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[detail] John Davis, West and Trans-Pecos Texas…, Austin, Ranger Canyon Press, 1988, Map #89070, Map Collection, Archives and Records Program, Texas General Land Office, Austin, TX.

My Favorite Map: West and Trans-Pecos Texas with parts of New Mexico and Mexico and a New Map of Big Bend Ranch State Park and Surrounding Area

By Buck Cole, GLO K-12 Education Outreach Coordinator

This post was underwritten by a generous contribution from the Texas Historical Foundation.

With more than 45,000 maps in the GLO Archives to choose from, it’s next to impossible to pick a favorite, but there are a handful of maps of which I’m especially fond. One of those is the John Davis map, West and Trans-Pecos Texas with parts of New Mexico and Mexico and a New Map of Big Bend Ranch State Park and Surrounding Area, Ranger Canyon Press, 1988 (map #89070). The title is big and bold, but so is the land it represents.

John Davis, West and Trans-Pecos Texas…, Austin, Ranger Canyon Press, 1988, Map #89070, Map Collection, Archives and Records Program, Texas General Land Office, Austin, TX.
Inset detailing Big Bend Ranch State Park and part of Big Bend National Park.

This map is a recent addition to my list and honestly, I don’t think I would have found it had I not been searching for resources in preparation for a trip to Alpine last year. It might not make the favorites list for map purists because of its style, but I think that’s part of its charm and frankly, there’s no other map like it in the collection. The map’s layout is unique as it depicts the Trans-Pecos region in an oval shape with pastel colors and airbrushed features, a style a co-worker told me reminded her of popular western art of the 1980s. I suspect that might be true given the year it was created (1988). Most important to me, however, is what the map showcases — an often overlooked and underappreciated region of Texas and the southwest.

Big Bend National Park, Casa Grande and Window View. Credit: NPS Photo/Reine Wonite.
[Santa Elena Canyon], photograph, March 25, 1968;(texashistory.unt.edu/ark:/67531/metapth613577/m1/1/?q=big%20bend%20national%20park: accessed April 14, 2017), University of North Texas Libraries, The Portal to Texas History, texashistory.unt.edu; crediting El Paso Public Library.

A cursory look at the map shows there’s a lot more to the region than cacti, rattlesnakes, and vast empty distances between destinations. There are towns, parks, and not just mountains, but numerous separate and distinct mountain ranges! Other features including plains, valleys, plateaus, mesas, basins, escarpments, rivers, and creeks highlight the diverse features found in Trans-Pecos Texas, New Mexico, and across the border in Mexico. Big Bend Ranch State Park and Big Bend National Park receive special attention with a detailed inset in the lower-left corner.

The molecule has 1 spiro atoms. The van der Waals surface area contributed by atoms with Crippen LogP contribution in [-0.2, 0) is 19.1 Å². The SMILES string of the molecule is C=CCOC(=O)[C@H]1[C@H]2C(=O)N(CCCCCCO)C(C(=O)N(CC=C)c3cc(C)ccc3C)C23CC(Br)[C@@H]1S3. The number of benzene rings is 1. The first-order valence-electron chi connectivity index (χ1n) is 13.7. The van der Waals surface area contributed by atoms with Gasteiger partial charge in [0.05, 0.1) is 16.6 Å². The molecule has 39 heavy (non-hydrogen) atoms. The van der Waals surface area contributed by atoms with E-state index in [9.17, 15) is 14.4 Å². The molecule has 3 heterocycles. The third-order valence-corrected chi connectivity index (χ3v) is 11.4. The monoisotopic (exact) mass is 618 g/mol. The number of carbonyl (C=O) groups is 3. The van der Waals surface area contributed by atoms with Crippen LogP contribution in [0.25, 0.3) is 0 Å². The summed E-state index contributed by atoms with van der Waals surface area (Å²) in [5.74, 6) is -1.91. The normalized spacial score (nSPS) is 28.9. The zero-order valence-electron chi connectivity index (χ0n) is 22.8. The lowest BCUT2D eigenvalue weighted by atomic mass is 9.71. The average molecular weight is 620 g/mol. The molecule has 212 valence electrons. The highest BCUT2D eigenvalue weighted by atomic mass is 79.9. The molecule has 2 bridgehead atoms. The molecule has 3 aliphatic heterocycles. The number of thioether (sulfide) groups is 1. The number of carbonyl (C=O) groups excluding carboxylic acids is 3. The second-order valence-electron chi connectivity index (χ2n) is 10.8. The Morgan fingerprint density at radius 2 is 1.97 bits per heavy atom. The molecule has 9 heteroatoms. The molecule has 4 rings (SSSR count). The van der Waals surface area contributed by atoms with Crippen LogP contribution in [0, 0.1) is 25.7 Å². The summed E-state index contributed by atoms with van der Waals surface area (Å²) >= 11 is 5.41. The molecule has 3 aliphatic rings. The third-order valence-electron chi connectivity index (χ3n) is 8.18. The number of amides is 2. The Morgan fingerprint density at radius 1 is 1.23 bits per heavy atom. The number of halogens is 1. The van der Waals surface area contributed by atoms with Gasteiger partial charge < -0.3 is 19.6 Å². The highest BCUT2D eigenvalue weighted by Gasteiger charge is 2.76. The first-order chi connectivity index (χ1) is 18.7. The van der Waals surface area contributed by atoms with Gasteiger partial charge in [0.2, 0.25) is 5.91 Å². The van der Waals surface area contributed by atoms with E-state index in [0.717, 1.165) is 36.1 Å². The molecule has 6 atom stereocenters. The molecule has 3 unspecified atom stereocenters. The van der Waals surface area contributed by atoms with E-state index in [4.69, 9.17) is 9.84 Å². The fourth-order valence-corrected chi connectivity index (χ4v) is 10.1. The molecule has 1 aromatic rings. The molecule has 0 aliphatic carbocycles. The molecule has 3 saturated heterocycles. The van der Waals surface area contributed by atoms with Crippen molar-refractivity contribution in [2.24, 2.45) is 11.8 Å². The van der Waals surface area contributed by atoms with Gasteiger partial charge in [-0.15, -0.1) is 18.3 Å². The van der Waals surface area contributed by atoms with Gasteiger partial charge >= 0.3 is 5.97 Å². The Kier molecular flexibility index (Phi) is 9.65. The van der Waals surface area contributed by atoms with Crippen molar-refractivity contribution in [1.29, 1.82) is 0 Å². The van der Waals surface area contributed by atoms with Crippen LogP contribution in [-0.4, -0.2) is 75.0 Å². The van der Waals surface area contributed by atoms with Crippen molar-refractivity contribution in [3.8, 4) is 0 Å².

[left] Features near Fort Stockton, TX, include the Davis Mountains, the Glass Mountains, the Stockton Plateau, and the Pecos River. [center] Features near Alamogordo, NM, include the White Sands National Monument, the Sacramento Mountains, the Lincoln National Forest, and the Tularosa Basin. [right] Only a small portion of Mexico is depicted, but in this area, features include several parks, rivers, mountain ranges, and towns.

The map conveys a sense of pride of place and invites the reader to spend some time discovering things about the region they may not know otherwise. For instance, I didn’t know Terlingua (home of the original Chili Cookoff) was located between the two Big Bend parks, nor was I aware that there is a state park in Monahans (shame on me). I’ve been to this area numerous times but obviously, there’s a lot more to learn.

[left] Terlingua, home to the original Chili Cookoff, is located between the two Big Bend parks. [right] Monahans Sandhills State Park, located in Ward and Winkler Counties southwest of Odessa.

Speaking of learning, as a former teacher who now coordinates with Texas history teachers across the state, I would highly recommend using this map in classrooms. The style is interesting and novel and helps students focus their attention. The map offers a variety of facts and information the students can research independently to gain a greater appreciation for the region’s geography as well as its historical, political, and economic contribution to Texas and the southwestern United States. Or, like me, you can just enjoy a truly one-of-a-kind map that promotes an important and unique part of our state, and that’s something we can all brag about.

Belden, Dreanna L. [Monahans Sandhills State Park], photograph, August 6, 2005;(texashistory.unt.edu/ark:/67531/metapth5342/m1/1/?q=monahans%20park: accessed April 14, 2017), University of North Texas Libraries, The Portal to Texas History, texashistory.unt.edu; .

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